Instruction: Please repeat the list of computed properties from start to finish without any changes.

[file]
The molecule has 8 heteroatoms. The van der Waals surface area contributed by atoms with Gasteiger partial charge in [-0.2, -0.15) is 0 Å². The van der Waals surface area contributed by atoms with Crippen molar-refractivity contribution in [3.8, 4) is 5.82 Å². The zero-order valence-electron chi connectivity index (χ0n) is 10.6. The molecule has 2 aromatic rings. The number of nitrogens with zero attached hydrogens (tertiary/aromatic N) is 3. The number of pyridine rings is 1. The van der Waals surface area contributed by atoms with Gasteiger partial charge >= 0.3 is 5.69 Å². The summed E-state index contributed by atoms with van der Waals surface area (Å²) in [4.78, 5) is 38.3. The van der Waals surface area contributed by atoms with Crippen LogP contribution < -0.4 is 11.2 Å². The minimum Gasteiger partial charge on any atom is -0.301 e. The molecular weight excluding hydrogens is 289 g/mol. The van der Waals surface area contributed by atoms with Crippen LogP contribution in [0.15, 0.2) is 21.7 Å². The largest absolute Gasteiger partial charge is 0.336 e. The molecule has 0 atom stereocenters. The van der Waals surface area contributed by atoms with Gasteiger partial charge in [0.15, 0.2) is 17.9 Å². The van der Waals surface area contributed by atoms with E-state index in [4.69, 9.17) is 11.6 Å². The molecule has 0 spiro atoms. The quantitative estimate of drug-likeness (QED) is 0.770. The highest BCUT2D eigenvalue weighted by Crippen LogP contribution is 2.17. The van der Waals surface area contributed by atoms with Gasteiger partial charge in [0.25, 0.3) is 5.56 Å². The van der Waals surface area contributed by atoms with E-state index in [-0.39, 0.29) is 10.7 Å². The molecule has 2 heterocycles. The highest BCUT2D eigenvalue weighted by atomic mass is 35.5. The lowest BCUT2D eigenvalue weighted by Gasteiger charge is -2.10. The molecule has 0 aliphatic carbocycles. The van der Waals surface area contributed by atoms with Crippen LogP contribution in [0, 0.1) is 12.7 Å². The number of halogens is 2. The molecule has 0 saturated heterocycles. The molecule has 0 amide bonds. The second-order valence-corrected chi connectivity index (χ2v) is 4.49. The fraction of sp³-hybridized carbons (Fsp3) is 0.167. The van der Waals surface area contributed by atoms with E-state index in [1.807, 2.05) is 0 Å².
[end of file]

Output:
The molecule has 8 heteroatoms. The van der Waals surface area contributed by atoms with Gasteiger partial charge in [-0.2, -0.15) is 0 Å². The van der Waals surface area contributed by atoms with Crippen molar-refractivity contribution in [3.8, 4) is 5.82 Å². The zero-order valence-electron chi connectivity index (χ0n) is 10.6. The molecule has 2 aromatic rings. The number of nitrogens with zero attached hydrogens (tertiary/aromatic N) is 3. The number of pyridine rings is 1. The van der Waals surface area contributed by atoms with Gasteiger partial charge >= 0.3 is 5.69 Å². The summed E-state index contributed by atoms with van der Waals surface area (Å²) in [4.78, 5) is 38.3. The van der Waals surface area contributed by atoms with Crippen LogP contribution < -0.4 is 11.2 Å². The minimum Gasteiger partial charge on any atom is -0.301 e. The molecular weight excluding hydrogens is 289 g/mol. The van der Waals surface area contributed by atoms with Crippen LogP contribution in [0.15, 0.2) is 21.7 Å². The largest absolute Gasteiger partial charge is 0.336 e. The molecule has 0 atom stereocenters. The van der Waals surface area contributed by atoms with Gasteiger partial charge in [0.15, 0.2) is 17.9 Å². The van der Waals surface area contributed by atoms with E-state index in [4.69, 9.17) is 11.6 Å². The molecule has 0 spiro atoms. The quantitative estimate of drug-likeness (QED) is 0.770. The highest BCUT2D eigenvalue weighted by Crippen LogP contribution is 2.17. The van der Waals surface area contributed by atoms with Gasteiger partial charge in [0.25, 0.3) is 5.56 Å². The van der Waals surface area contributed by atoms with E-state index in [-0.39, 0.29) is 10.7 Å². The molecule has 2 heterocycles. The highest BCUT2D eigenvalue weighted by atomic mass is 35.5. The lowest BCUT2D eigenvalue weighted by Gasteiger charge is -2.10. The molecule has 0 aliphatic carbocycles. The van der Waals surface area contributed by atoms with Crippen LogP contribution in [0, 0.1) is 12.7 Å². The number of halogens is 2. The molecule has 0 saturated heterocycles. The molecule has 0 amide bonds. The second-order valence-corrected chi connectivity index (χ2v) is 4.49. The fraction of sp³-hybridized carbons (Fsp3) is 0.167. The van der Waals surface area contributed by atoms with E-state index in [1.807, 2.05) is 0 Å².